The Digging of Pompeii
THE DIGGING OF POMPEII
Pompeii is a partially buried Roman town near modern Naples in the Italian region of Campania, in the commune of Pompeii. Along with Herculaneum, its sister city, Pompeii was destroyed and completely buried during a long catastrophic eruption of the Mount Vesuvius spanning two days in 79 AD. The eruption buried Pompeii under 4 to 6 meters of ash and pumice, and it was lost for over 1,500 years before its accidental rediscovery in 1599. Since then, its excavation has provided an extraordinarily detailed insight into the life of a city at the height of the Roman Empire.
Pompeii and Vesuvius / Pixabay
THE EARLY WARNING
Though Mt. Vesuvius had once been a very active volcano, it had remained dormant for as long as humans could remember. Since no legacy of destruction had been passed down from their ancestors, the people living near the mountain didn't realize there was any potential for danger.
The first warning sign came on February, A.D. 62. A "long, muffled roar" shook the town; nobody could tell what it was, or where it had come from. The earth began to tremble, and buildings collapsed all around. People rushed out of the town and away from the falling buildings. The towns nearby reservoir also broke, adding floods to the chaotic scene. Though it was destructive, the first earthquake lasted for only a moment; an hour later, however, the area was seized by another tremor. The quakes continued to occur at unpredictable intervals, inflicting alternate moods of hysteria and hope, until nightfall.
HISTORY OF POMPEII
Very little is known about the early settlers of Campania, its first settlers were probably hunters and fishers. Within the eight century BC, a group of Italic people known as the Oscans, they most likely inhabited the region and established Pompeii, the exact date is still unknown. The Ionians also settled in Campania during the eight century.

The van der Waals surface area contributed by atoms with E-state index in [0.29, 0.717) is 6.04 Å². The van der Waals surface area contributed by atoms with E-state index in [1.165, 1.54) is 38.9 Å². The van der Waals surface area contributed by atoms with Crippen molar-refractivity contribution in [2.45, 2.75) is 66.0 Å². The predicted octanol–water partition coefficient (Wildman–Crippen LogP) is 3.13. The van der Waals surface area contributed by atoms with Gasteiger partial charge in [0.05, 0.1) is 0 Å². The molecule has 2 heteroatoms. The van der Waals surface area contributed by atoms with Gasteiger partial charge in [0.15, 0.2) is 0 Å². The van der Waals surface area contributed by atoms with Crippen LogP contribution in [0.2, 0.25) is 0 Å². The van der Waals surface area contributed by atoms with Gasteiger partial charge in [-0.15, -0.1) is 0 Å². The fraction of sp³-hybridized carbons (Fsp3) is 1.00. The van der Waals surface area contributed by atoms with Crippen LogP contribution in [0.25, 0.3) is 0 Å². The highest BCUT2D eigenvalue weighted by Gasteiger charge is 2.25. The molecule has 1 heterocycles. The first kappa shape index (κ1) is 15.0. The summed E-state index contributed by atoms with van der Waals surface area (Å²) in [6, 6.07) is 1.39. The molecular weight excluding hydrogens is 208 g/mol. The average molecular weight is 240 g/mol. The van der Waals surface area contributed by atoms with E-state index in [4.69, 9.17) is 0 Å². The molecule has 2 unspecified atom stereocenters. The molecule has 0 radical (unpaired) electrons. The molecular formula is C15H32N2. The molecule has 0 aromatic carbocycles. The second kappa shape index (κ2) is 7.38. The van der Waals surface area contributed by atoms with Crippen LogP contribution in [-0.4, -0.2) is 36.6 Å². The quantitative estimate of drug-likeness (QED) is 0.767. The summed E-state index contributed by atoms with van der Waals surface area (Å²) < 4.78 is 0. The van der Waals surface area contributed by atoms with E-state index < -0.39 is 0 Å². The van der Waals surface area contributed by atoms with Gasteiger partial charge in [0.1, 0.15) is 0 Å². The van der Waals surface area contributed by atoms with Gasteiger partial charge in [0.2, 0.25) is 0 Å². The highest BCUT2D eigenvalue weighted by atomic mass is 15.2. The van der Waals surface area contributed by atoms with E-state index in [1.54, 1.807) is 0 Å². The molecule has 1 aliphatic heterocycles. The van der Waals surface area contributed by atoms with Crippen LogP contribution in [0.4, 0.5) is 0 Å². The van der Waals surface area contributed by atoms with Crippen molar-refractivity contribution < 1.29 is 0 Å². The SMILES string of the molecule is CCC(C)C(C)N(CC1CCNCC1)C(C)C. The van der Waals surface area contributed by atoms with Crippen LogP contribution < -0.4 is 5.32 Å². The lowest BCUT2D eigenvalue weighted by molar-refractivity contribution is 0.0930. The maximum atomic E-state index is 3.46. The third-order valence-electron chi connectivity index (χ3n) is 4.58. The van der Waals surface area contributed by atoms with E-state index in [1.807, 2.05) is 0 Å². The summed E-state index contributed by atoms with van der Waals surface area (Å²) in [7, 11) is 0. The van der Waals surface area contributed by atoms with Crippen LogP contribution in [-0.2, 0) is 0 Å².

Their Greek settlers began the small trading post and soon dominated the area and grew into successful merchant cities. For a few centuries the inhabitants of Compania remained under of the Hellenic control, both Pompeii and the nearby Herculanium the center of Greek occupation. During the fifth century B.C. a group of warriors from Samnium, a region north of Campania, invaded the latter region and seized control of Pompeii. Rome, vying with the Samnites over control of the Italic peninsula, drove the Samnites out in the fourth century B.C. and took Pompeii as its own ally about 290 B.C.
Rome's control over Pompeii was distant - the city was allowed to retain its own language and culture, but was required to admit itself subject to Rome without benefiting from the status of Roman citizenship. When the Social War began in 90 B.C., they saw a chance at freedom and joined forces with other Roman "allies" against the city that oppressed them. The rebels and Rome fought for two years but one of Rome's most brilliant general, Sulla, eventually defeated the Campanians. He took Pompeii and Herculaneum in 89 B.C.
They were awarded the status of Roman citizenship, but their former liberty was taken away. In order to quell any further uprisings, Rome established colonies of army veterans to help keep the order. Then the "Romanization" of the region begins.
Campania adapted to the Romans as easily as it had to the Greeks. Because of the area's natural resources, trade flourished and the standard of living was raised. Pompeii developed its luxury services, trade with foreign countries and agricultural produce. As Rome itself became more prosperous, its wealthy citizens looked to Pompeii and the Gulf of Naples as a relaxing vacation area. The shoreline of the Gulf became host to the splendid country houses of the most powerful people in the world, including emperors, court personages, and Roman aristocracy. It appeared that Pompeii and the surrounding villas had finally found the peace and happiness they had longed for.
Last Day of Pompeii, Karl Briullov (1830-1833) / public domain
MT. VESUVIUS ERUPTS
Signs of the upcoming eruption began at the beginning of August in A.D. 79. Small tremors shook the ground, but the quakes were so insignificant and caused so little damage that only few paid any attention to them. Springs and wells also dried up, which in ancient times was often interpreted as a sign of the gods' displeasure.